While health care workers in west Africa try to gain control of the worst outbreak of Ebola in history doctors and nurses here in the United States are on alert just in case the deadly virus is found in this country.
Part of the emergency room at Carolinas Medical Center in Charlotte, North Carolina was closed briefly Wednesday when a patient who'd traveled to a country known to be battling infectious disease arrived feeling ill.
Doctors determined the patient did not have Ebola.
"People should realize that the risk of having and outbreak of Ebola in the United States is exceedingly unlikely and rare, in part because of the infrastructure that we have for good infection control," says Dr. Martin Cetron of the Centers for Disease Control.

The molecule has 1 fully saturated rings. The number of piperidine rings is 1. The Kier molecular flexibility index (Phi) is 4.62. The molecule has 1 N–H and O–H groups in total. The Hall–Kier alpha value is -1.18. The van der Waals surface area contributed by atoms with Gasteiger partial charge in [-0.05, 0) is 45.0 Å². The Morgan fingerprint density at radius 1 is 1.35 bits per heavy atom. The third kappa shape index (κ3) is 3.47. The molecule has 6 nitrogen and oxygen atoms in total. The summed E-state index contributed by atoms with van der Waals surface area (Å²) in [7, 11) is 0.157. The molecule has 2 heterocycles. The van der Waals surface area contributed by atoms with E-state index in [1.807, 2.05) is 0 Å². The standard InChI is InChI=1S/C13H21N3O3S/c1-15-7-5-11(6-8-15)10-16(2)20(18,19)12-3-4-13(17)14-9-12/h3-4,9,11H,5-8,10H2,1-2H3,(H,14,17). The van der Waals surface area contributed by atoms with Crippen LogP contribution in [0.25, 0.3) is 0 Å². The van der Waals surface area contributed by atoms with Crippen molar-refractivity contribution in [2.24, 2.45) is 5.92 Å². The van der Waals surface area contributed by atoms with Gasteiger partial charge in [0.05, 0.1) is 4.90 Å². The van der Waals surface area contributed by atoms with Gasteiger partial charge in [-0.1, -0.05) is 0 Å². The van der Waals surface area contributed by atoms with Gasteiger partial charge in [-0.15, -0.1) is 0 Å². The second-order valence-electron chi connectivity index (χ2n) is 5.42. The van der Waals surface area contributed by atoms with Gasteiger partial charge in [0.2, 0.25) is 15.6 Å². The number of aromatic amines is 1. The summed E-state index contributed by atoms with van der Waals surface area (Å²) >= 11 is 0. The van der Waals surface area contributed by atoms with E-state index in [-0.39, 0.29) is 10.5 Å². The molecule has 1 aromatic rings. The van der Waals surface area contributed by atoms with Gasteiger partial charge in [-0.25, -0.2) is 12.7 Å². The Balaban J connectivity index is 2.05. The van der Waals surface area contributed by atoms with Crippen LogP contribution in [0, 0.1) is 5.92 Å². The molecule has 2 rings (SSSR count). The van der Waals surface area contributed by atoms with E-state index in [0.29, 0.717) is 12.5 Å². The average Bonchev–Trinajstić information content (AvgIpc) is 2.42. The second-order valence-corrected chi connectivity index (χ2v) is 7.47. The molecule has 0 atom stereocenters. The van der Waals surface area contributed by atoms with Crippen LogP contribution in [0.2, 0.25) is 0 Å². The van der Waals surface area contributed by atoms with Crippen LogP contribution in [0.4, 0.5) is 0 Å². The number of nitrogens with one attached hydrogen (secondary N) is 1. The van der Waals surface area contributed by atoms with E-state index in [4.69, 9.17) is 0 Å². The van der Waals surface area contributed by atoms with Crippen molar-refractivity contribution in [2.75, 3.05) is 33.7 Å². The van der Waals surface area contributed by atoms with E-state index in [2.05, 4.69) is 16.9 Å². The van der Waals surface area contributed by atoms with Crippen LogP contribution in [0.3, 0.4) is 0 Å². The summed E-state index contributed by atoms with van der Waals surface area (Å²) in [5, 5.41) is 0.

Ebola is a virus that kills 60 to 90-percent of its victims. It's spread through direct contact with the bodily fluids of an infected person, even if that person has died.
Doctors and nurses are trained to know the symptoms: Fever, headache, diarrhea, vomiting. So do the volunteers who are coming back to the united states after serving in Africa.
The two American workers infected with Ebola in Liberia, Dr. Kent Brantly and Nancy Writebol, have shown slight improvements in the past 24 hours.
Both remain in Africa in serious condition.